Saturday, November 14, 2009

Window on Eurasia: Russian Officials Blocking Relocation Aid to Radiation Victims in Urals

Paul Goble

Vienna, November 14 – The Russian and American media are currently filled with stories about efforts by Moscow and Washington to reduce the size of their nuclear arsenals and prevent the proliferation of nuclear testing. But neither is focusing on “a no less important” issue: the resettlement of ordinary Russians who were exposed to radiation during the Cold War.
But tragically, according to a review of the situation conducted by Maksim Shingarkin, the head of the Citizen Foundation, addressing such tasks, which are important “from a social, ecological and moral point of view” is being blocked by Rosatom, the very agency of the Russian government charged with doing so (
Despite presidential decrees and a much ballyhooed program for resettlement, Rosatom has done everything it can to prevent some 4,000 people in Muslyumovo exposed to radiation either because of nuclear accidents at the Mayak plutonium plant in the 1950s or because of the release of radioactive materials into the environment more generally from moving.
“Under the leadership of Sergey Kiriyenko,” Shingarkin says, “Rosatom stoutly opposes the departure of people from Muslyumovo,” a Chelyabinsk oblast village that all studies have shown is too radioactive for people to remain and where every other resident has radiation-produced genetic abnormalities.
The Mayak nuclear weapons facility has been operating since 1947. During certain periods in the past, radioactive wastes from the factory were simply thrown into the Techa River which remains radioactive. And in 1957, there was an accident at Mayak that resulted in the nuclear contamination of Muslyumovo and the surrounding region.
The Russian government moved approximately 8,000 people out of this region, but more than 4,000 more have not been resettled – even though Moscow has appropriated the funds to do so, Vladimir Putin has ordered it, and Russian officials have regularly pointed to this resettlement effort as a hallmark of Moscow’s commitment to overcoming the past.
In fact, in 2005, the director of Mayak was convicted of violating the resettlement law, but a year later, he was amnestied “in connection with the centenary of the State Duma,” despite the documentation by ecologists that the drinking water in Muslyumovo is radioactive. Kiriyenko for his part “cynically declared” that his subordinate was innocent of all charges.
In reporting on this scandalous situation, the Free Lance Bureau (FLB) portal says that “ecologists are certain that a major medical experiment is being carried out in Muslyumovo. People every year are examined but as a rule they are not told the exact nature of their illnesses and are not sent anywhere for treatment.”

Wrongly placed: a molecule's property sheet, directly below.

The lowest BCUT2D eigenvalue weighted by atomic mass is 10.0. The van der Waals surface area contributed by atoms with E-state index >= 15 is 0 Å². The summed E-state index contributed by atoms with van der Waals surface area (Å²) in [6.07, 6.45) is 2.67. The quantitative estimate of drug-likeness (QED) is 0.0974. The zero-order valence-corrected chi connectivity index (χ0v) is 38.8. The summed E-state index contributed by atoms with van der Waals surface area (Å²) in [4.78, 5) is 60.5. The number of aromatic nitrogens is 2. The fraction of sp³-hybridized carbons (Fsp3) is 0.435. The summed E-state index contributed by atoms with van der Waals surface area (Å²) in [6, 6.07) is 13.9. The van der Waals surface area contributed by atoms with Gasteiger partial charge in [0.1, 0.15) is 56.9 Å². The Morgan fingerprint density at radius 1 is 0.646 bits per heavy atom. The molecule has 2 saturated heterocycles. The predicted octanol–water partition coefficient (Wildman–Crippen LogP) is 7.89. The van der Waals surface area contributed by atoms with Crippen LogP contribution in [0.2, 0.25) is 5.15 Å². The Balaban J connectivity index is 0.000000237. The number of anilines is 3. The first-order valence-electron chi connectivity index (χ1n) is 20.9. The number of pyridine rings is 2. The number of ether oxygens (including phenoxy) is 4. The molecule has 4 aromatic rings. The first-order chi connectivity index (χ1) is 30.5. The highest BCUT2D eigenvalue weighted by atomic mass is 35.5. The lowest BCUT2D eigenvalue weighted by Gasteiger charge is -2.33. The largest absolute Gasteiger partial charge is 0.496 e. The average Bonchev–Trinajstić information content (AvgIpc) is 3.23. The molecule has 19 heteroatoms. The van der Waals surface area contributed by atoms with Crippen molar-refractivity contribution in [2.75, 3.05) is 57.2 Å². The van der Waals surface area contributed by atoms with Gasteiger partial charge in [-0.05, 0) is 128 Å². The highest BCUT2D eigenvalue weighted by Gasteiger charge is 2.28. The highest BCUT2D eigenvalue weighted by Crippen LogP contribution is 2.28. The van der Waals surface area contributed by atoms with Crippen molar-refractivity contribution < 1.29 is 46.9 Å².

Eight years ago, the FLB article notes, the Federal Administration of Medical-Biological and Extreme Problems in the Russian health ministry said “the residents in Muslyumovo forma unique cohort,” a group that represents “worldwide importance for the assessment of the size of the risk or carcinogenic and genetic consequences of chronic exposure to radiation.”
To the extent that attitude continues, it would provide a possible explanation for Rosatom’s current stance. (Other explanations, of course, suggest themselves as well, including the corrupt misuse of funds set aside for radiation victims or official indifference to the suffering of the residents of Muslyumovo who have yet to find their voice.)
That may be about to change. Shingarkin, in his capacity as a member of the experts Council for the Human Rights Ombudsman of the Russian Federation, this week sent an open letter to Vladimir Lukin in which he poses 20 questions “about the mass violations of the rights of citizens in Muslyumovo” (
The questions, which reflect Shingarkin’s own investigation into what is taking place among the residents of that Urals village, are devastating in their portrait not only of official illegality but also of the indifference of far too many to these victims of a nuclear program they bore no responsibility for.
If Lukin either on his own or under pressure from other human rights organizations Russian and international takes up this cause, that should lead at a minimum to a decision by Russian and American arms control negotiators to put the fate of Muslyumovo and its people on the agenda of their talks.

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